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Business Law

Registering a Florida Business Entity? Beware of Suspicious Notices that Request Money for Certificates or Filing Fees

March 5th, 2018

Posted in Business Law,General Practice

Last year, the Florida Division of Corporations saw a total of 395,777 business entity filings.[1]  Some of these entities may have received correspondence from various companies, claiming the entity has “one step left in order to attain your elective Florida Certificate of Status and corporate agreement templates.”  The correspondence goes on to request a fee, usually approximately $70.00, with instructions for remitting payment.

Most, if not all, of this type of correspondence is not sent by the Florida Division of Corporations.  Once a business entity or registration is properly formed, incorporated, organized or registered on record with the Florida Division of Corporations, it is not required to purchase or receive a certificate of status to be considered valid.
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Considerations for Moving a Business to Florida

January 22nd, 2018

Posted in Business Law,General Practice,IRS & Tax Information

The Tax Cuts and Jobs Act, which was signed into law on December 22, 2017, has far-reaching implications for many Americans.  However, one outcome that may affect all Floridians is the prospect of more neighbors.  The new federal tax bill generally favors more competitive, low tax states such as Florida.  In addition to added residents, Florida may see an increase in companies that call Florida home. For years, Florida has boasted a favorable tax climate for businesses.  Some tax incentives that attract business owners include a broad range of sales and use tax exemptions available to business, as well as the absence of corporate taxes for limited partnerships and some other entity forms, to name a few benefits.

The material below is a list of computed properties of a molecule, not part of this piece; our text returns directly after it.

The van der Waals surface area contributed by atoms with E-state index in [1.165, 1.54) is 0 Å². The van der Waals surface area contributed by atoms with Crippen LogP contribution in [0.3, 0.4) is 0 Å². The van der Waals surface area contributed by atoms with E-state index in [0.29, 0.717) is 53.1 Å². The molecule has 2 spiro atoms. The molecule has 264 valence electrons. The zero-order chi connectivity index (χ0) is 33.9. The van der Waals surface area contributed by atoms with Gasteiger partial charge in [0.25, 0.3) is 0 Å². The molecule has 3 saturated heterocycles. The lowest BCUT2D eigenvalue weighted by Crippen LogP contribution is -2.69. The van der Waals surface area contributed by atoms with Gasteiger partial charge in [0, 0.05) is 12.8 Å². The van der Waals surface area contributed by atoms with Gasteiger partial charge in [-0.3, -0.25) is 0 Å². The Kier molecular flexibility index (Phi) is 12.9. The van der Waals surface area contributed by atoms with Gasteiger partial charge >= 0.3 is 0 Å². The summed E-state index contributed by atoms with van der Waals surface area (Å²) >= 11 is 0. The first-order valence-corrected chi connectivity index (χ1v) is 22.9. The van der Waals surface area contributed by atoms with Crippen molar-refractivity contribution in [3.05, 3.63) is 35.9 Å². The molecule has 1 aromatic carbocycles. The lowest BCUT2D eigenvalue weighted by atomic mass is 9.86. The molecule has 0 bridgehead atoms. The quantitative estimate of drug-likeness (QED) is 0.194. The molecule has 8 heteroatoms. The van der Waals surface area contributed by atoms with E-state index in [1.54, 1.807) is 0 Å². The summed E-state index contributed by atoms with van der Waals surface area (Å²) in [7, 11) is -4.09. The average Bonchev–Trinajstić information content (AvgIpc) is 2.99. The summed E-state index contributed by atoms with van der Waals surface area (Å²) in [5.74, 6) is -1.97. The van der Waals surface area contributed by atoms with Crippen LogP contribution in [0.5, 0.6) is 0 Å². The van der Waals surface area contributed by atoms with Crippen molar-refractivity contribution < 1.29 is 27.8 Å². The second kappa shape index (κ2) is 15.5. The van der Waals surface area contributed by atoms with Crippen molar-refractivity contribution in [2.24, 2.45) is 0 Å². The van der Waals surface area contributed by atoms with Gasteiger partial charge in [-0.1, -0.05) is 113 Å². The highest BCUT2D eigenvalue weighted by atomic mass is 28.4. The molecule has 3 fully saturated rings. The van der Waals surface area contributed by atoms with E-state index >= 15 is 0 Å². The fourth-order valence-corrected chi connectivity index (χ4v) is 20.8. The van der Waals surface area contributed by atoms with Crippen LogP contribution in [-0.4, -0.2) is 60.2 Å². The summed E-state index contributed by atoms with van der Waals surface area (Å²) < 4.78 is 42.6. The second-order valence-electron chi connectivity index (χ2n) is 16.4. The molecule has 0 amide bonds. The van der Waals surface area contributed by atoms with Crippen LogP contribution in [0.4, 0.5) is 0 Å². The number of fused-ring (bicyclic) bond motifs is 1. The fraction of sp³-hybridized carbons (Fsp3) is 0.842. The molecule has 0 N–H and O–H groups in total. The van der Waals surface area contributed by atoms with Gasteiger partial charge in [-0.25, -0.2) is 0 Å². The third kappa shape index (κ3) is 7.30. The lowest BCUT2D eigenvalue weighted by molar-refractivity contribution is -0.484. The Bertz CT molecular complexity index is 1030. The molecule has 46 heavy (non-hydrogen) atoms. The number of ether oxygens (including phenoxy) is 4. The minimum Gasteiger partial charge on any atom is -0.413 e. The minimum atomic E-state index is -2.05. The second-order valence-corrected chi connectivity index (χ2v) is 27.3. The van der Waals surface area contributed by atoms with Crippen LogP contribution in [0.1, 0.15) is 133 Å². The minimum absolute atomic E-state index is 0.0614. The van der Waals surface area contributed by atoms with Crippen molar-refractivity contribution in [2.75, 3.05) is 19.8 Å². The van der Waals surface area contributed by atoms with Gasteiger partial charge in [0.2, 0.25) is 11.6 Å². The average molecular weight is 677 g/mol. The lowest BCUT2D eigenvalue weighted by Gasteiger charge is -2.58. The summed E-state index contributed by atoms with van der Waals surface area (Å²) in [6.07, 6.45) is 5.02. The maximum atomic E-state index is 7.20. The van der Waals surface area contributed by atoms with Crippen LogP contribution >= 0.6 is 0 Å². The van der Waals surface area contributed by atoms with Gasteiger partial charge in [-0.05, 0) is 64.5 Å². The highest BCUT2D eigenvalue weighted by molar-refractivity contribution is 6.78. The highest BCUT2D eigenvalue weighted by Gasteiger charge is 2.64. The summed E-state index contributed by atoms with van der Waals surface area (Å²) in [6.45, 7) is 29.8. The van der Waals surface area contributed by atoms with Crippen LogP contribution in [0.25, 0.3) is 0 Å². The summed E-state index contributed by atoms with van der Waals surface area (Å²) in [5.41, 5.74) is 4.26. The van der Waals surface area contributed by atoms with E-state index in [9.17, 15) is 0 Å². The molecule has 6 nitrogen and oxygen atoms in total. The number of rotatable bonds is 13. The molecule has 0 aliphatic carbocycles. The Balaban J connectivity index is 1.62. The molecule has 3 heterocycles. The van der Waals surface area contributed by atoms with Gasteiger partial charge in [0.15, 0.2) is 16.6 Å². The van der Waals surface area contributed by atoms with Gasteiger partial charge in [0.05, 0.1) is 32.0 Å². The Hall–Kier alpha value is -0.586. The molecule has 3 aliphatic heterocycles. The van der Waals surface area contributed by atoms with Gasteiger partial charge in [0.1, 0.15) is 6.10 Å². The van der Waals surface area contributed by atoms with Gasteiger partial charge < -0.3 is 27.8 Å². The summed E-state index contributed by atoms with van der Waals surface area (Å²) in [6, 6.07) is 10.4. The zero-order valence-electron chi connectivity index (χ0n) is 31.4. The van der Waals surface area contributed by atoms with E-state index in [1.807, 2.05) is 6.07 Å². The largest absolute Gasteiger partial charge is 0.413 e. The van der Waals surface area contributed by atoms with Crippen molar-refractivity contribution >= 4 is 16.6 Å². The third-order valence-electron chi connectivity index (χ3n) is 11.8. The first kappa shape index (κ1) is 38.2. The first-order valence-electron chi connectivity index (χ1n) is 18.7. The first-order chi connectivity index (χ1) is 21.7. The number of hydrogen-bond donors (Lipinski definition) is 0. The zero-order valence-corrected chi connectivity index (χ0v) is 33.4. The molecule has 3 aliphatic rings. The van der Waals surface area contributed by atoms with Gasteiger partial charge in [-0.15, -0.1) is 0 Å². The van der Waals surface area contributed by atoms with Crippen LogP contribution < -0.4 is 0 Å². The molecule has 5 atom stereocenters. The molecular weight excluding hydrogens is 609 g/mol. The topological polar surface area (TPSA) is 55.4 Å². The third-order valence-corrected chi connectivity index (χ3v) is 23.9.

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Vacation Rental Regulations in Florida

June 9th, 2017

Posted in Business Law,Real Estate Law

For some St. Augustine homeowners, vacation rentals are a steady source of income, but others argue that this revenue isn’t worth the cost to the community and describe these transient rentals as a “nuisance.”  Transient rentals are units or homes that are rented more than three times in a calendar year for a period of less than 30 days.  A search in the St. Augustine area for Airbnb or VRBO reveals that the industry is alive and well.   
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Florida Sales Tax on Transient Rentals

February 17th, 2017

Posted in Business Law,IRS & Tax Information

Transient rentals are a thriving business in Florida, and one which many Florida real estate owners may utilize in an attempt to supplement their income.  Generally speaking, a transient rental is one that lasts for less than six (6) months.  What many property owners do not know is that transient rentals are subject to Florida sales tax.  Florida law requires that property owners charge to, and collect from, each transient guest an additional six percent (6%).